YOU MAY HAVE recently watched the movie The Upside, with Brian Cranston of Breaking Bad fame in the co-lead as a paraplegic who hires a tough ex-con to wheel him around in his chair. They both learn a lot from each other and it’s a real feel-good story, one Hollywood took from the French Les Intouchables.
It’s the kind of movie—see also Me Before You, Million Dollar Baby—that makes Dr. Adam Pottle’s blood boil.
It’s what he and other people in the Deaf and disabled community call inspiration porn. They see it every day around them, the same old stories of people overcoming a disability of some kind to really start living. The Upside features an able-bodied actor in the role of the paraplegic getting his gritty lessons, while the injured in the other two movies realize that their now disabled lives aren’t worth living.
For Pottle, a lifetime of deafness is something he has learned to live with and from which to draw strength. His new book, Voice: Adam Pottle on Writing with Deafness, is part memoir of growing into a life of education and writing, and part notes on craft—the beneficial side of his deafness.
“I wouldn’t be a writer if I wasn’t deaf,” he says. “With my deafness I have a bivouac around my imagination. No distractions, and my mind is free to roam.
“For me,” he continues, “deafness has kept alive the child-like part of me. It’s helped me maintain my curiosity.” And, he says, it’s helped develop his empathy and helped him be mindful of other people.
Pottle, who’s originally from Kamloops, B.C., earned his first two degrees at the University of Northern British Columbia in Prince George. He completed his PhD at the University of Saskatchewan in 2016, working with English professors Dr. Kathleen James-Cavan and Dr. Kevin Flynn while writing on how deafness and disability are portrayed in Canadian novels since 1984.
“They were very patient with me,” he says, “though they did have to warn me a few times about how long I was taking.”
It took him just under seven years to complete his doctorate.
While that’s hardly a record for longest time to complete a degree, it’s not as if Pottle was sitting around waiting for inspiration to strike. While he worked on his PhD he completed his first collection of poems, Beautiful Mutants, including poems such as “Deaf Speech” in which he worked at “test(ing) the limits of language … both by disrupting the structures of English and by embracing (his) inability to hear properly.”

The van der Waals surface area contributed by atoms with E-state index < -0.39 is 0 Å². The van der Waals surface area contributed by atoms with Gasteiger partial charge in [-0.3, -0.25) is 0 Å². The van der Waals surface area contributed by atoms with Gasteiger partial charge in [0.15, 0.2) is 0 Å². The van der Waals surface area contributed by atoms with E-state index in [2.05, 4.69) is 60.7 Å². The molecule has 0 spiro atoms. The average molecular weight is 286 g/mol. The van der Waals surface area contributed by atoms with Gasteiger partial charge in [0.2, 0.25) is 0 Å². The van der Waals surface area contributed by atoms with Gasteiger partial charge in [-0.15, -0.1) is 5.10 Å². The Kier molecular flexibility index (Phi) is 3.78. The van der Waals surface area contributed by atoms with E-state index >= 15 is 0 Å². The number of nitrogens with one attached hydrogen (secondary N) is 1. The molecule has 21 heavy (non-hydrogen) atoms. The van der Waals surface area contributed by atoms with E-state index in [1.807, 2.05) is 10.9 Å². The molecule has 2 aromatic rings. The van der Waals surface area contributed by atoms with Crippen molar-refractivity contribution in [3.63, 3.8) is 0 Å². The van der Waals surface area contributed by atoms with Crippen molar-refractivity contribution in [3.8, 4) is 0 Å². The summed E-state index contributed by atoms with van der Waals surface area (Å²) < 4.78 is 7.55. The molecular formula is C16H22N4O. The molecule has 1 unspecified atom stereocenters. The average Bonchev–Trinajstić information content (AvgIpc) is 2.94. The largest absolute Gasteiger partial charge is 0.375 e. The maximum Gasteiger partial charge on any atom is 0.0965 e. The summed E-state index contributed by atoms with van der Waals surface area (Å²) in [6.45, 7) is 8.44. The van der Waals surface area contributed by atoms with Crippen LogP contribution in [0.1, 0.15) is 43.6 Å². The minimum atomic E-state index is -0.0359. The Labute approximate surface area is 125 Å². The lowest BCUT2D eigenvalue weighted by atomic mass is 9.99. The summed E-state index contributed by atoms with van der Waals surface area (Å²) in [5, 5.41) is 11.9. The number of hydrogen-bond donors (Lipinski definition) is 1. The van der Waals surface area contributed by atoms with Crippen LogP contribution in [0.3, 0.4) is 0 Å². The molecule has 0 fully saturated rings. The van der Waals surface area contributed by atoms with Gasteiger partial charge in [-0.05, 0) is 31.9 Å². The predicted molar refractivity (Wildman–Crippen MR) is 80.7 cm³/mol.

After that came Mantis Dreams: The Journal of Dr. Dexter Ripley, a novel in which an academic chooses a life as a disabled person so that he may give all his energy to research and writing. The title character views disability not just as a physical, mental or intellectual condition, but as a philosophy. Mantis Dreams won the 2014 City of Saskatoon and Public Library Saskatoon Book Award.
Pottle’s second novel, The Bus, rolled around in his head and heart for eight years, starting while he was working on his MA. It’s about a little-known story from disability history in which 275,000 people were exterminated by the Nazis between 1941 and 1945. He travelled to Germany to visit the euthanasia centre in Hadamar, where he spent 10 days going through patient files and, in some cases, simply sitting in the gas chamber for hours to absorb the voices of disabled people sent there to die.
During this time he was supposedly devoting himself to his doctorate, he also wrote and had performed his first play, Ultrasound, by Cahoots Theatre/Theatre Passe Muraille in Toronto. Not coincidentally, considering his trip to the euthanasia centre, it’s a play about genetic screening, only in Pottle’s case he reverses the common logic and asks, what kind of person would abort a child because it was normal? Because deafness is the world he knows and is comfortable with, the deaf husband in this play wants a deaf child.
Considering all that Pottle talks about in the first section of his new book, Voice, in which he describes at length the agonies he went through simply trying to be an ordinary kid who happened to be deaf, it’s not surprising that he would view deafness as his norm.
One of the most poignant and affecting sections in Voice comes when Pottle describes the differences between his master’s thesis defence and the one for his PhD. In the first, despite all his preparedness, including PowerPoint presentations, his external examiner was unable to make it to town and was then set up on a conference call through a tinny phone speaker. Pottle could not hear her. His anxiety exploded and he couldn’t attend to the other examiners in the room. He passed, but he says he felt like a fraud. He hadn’t been able to be true to his material or the way he wanted it to come across.
By contrast, when he defended his PhD thesis, his external examiner not only made it, but his department enabled him to have every back-up plan ready, including a captionist who typed everything that was said or asked of him. Seeing the examiner speak the words in a quiet room and reading what was said gave him the confidence he needed to do the best job he could. Responding to Pottle’s thesis on “the most dynamic portrayals of disability in Canadian literature,” the graduate chair in English said, “People were very positive about your oral defence. They said you did a stellar job.”
This is what happens when the right tools are marshalled and people are given a chance to do their best work. It’s what Voice is all about: a man’s struggle with finding who and what he is and, having found that, putting in place what he needs to be his best—what he calls his most expressive self. Pottle’s prodigious output speaks for itself.